This more intimate collaborative approach across multi-disciplinary teams is illustrated by the launch of the new Lexus LC500, earlier this year. This high performance luxury car has been lauded by car enthusiasts for its faithful resemblance – both inside and out – to Lexus’ 2012 concept car, the LF-LC. The car ticks boxes for its striking design and smooth handling, achieved through thoughtful design decisions such as placing the heavy parts of the car – including its engine and occupants – lower and more centrally in the chassis.
Design now sits beside engineering and manufacturing
“Every feature on the LC500 is the result of an integrated approach to design and engineering,” says Lexus chief engineer, Koji Sato. “The whole team worked together, engineers and designers alike. This is why we have been able to create such a great car.”
The recent Leading Business By Design report on automotive by the Design Council finds that design is playing a more strategic role in the sector and a new closer collaboration is nurtured by a senior management with a greater appreciation of the specialism.
At Aston Martin, for example, design now sits prominently beside engineering and manufacturing. The report concludes that for new product development success, processes must be structured and collaborative, with a few key people in charge of decisions. Different views must be valued, and at the same time, reconcile.
3. Digital Services
A car’s allure isn’t just about speed, curves and lines anymore. Digital capabilities, developed and provided by both auto brands and technology companies, are fast becoming valuable commodities in our cars. These services – which range from applications for autonomous driving to entertainment, safety and mobility management – are facilitated by the increased availability of high-speed wireless networks and cloud-based data services. They respond to the increasingly connected lifestyles consumers are choosing to lead.
“All our communications, music and internet browsing need to be seamlessly woven in,” comments Mat Hunter, director of strategy at Central Research Laboratory. “In the next few years we are going to see that sense of a [digital] service wrapping itself around the vehicle much more clearly.”
A recent PWC report finds that premium and volume automakers see connected car technologies as essential to their futures. It predicts that over the next five years, manufacturers that have always seen themselves as product suppliers will take on a new identity as providers of mobility services. “This will open the door to lucrative new digital revenue streams, especially as they begin to explore opportunities in other digital areas such as entertainment, commerce, and monitoring a driver’s health and fatigue level.”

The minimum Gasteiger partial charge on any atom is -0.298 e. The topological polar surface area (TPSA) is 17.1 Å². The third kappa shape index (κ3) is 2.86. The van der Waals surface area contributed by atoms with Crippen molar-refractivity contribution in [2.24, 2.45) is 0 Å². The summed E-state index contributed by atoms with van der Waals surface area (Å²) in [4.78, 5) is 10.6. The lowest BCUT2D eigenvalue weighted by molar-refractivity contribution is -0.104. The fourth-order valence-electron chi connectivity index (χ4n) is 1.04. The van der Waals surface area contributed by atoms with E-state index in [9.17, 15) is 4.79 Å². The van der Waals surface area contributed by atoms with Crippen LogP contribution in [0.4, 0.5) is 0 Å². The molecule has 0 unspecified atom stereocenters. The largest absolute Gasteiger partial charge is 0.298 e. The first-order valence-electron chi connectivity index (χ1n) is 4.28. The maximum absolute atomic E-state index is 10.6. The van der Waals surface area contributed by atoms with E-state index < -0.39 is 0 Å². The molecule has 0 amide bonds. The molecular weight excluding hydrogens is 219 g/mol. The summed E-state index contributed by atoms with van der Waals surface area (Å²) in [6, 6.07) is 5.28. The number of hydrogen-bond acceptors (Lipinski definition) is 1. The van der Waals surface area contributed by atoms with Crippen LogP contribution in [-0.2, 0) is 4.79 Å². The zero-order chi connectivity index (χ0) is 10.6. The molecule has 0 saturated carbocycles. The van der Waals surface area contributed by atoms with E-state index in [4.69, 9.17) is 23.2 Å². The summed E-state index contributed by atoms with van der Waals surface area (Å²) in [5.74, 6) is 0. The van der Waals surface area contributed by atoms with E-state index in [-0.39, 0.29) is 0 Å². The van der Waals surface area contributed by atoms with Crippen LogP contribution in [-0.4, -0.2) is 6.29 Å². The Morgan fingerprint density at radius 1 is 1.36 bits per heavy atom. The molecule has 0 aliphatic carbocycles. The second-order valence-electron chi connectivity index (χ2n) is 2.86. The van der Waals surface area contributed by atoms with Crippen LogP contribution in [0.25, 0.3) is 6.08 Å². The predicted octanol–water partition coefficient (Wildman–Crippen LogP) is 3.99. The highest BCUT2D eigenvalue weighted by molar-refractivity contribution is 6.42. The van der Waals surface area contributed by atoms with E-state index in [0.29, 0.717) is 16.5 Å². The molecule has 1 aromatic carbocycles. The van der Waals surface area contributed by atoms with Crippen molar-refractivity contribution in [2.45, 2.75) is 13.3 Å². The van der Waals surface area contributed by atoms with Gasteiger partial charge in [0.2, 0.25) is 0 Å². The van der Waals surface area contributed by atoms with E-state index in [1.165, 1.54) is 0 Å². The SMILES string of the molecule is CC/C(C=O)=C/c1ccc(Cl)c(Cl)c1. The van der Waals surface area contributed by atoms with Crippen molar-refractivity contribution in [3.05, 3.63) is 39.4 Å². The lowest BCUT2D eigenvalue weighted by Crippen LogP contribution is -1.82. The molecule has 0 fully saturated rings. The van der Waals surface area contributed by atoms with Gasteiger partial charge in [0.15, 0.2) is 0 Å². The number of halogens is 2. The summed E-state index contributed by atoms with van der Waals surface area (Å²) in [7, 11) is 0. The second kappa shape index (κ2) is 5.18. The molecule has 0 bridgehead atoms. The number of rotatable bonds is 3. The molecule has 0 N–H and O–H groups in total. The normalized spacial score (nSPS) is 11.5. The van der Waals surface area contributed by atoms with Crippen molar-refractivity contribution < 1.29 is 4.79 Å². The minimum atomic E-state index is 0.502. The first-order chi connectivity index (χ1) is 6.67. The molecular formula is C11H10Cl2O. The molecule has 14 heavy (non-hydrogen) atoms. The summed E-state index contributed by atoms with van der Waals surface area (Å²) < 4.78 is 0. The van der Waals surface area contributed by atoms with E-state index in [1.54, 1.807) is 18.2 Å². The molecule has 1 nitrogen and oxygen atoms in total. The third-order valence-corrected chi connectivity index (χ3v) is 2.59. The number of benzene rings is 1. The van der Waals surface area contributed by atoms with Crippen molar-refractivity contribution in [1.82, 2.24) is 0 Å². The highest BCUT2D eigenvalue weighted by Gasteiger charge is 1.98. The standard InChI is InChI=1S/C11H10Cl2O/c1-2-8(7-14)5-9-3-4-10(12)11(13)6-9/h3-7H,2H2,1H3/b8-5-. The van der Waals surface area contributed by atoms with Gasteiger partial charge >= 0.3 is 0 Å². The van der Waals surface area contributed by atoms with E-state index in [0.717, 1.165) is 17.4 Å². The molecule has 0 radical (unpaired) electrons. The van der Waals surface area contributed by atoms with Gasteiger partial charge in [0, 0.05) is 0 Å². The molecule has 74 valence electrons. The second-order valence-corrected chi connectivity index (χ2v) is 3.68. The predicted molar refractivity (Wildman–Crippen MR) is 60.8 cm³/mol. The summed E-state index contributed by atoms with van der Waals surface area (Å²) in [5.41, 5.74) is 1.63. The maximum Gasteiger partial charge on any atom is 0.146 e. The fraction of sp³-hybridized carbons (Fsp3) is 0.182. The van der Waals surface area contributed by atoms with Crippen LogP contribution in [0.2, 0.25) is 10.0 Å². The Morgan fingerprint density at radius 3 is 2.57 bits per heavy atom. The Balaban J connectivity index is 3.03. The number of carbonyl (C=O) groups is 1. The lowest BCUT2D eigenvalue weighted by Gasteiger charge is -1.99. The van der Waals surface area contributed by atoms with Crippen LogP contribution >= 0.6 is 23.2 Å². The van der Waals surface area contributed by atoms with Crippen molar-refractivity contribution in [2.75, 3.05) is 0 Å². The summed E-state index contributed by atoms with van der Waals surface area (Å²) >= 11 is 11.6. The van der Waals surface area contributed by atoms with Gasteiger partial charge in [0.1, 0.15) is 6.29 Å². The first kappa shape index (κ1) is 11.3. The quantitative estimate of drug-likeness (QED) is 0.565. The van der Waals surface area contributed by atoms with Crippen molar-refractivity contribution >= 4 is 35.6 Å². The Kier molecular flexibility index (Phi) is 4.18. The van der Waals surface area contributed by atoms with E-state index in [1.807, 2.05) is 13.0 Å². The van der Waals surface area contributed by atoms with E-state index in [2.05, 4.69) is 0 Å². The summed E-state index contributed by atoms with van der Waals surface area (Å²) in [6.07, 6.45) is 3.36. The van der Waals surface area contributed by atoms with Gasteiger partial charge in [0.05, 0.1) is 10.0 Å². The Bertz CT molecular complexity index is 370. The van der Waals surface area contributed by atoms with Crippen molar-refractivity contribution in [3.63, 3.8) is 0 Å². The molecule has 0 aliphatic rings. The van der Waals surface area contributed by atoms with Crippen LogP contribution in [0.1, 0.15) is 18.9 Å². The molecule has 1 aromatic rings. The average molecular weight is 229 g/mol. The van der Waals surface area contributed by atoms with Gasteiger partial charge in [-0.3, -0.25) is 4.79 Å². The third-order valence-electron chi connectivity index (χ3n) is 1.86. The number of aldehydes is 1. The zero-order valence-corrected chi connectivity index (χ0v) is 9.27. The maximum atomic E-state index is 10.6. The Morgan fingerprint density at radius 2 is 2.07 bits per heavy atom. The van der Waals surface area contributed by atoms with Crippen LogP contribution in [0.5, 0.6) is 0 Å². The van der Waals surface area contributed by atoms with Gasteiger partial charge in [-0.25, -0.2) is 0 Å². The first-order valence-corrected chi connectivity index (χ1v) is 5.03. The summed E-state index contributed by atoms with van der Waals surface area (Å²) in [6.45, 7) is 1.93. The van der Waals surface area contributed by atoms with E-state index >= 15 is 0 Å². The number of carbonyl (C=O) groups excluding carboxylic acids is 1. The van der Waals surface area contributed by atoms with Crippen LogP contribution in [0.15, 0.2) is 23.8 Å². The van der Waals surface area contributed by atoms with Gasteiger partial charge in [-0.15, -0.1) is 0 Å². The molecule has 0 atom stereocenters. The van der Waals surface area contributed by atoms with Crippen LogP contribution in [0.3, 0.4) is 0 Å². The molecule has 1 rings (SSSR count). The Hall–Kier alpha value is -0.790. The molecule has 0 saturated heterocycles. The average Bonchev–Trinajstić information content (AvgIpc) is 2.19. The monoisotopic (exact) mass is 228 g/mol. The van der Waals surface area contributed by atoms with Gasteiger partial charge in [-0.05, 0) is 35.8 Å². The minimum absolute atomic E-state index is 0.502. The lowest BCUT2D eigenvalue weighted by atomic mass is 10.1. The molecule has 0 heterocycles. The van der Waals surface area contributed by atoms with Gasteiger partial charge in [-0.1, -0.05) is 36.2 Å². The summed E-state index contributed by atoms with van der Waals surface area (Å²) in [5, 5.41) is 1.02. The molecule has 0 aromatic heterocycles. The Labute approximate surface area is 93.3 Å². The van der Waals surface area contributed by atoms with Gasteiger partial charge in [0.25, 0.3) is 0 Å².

Cars feeding data to manufacturers at all times
GM has been blazing a trail with its OnStar service for decades. It was launched 19 years ago, an industry-first service that would place an emergency call from the vehicle when an air bag deployed, and now performs a variety of digital services including unlocking doors, loading driving directions directly to the vehicle and compiling and sending emails on vehicle health.
The service launched in Europe with Vauxhall last year, using GPS technology to provide a direct link between the driver and the manufacturer. Cars containing the service are fitted with buttons above the rear view mirror, which provide the means to speak to a Vauxhall advisor and alert them to an emergency situation. If they prefer not to be tracked, drivers can deactivate the GPS locator for privacy. OnStar also provides a downloadable app for a smartphone to allow drivers to control certain functions of their vehicle such as locating it or starting it. Passengers, meanwhile, sit back and enjoy a WiFi hotspot with the ability to connect to seven different devices.
As far as the automakers are concerned, the wheels of progress keep on turning and the frontrunners are keeping their eyes just as trained on technology as on the road.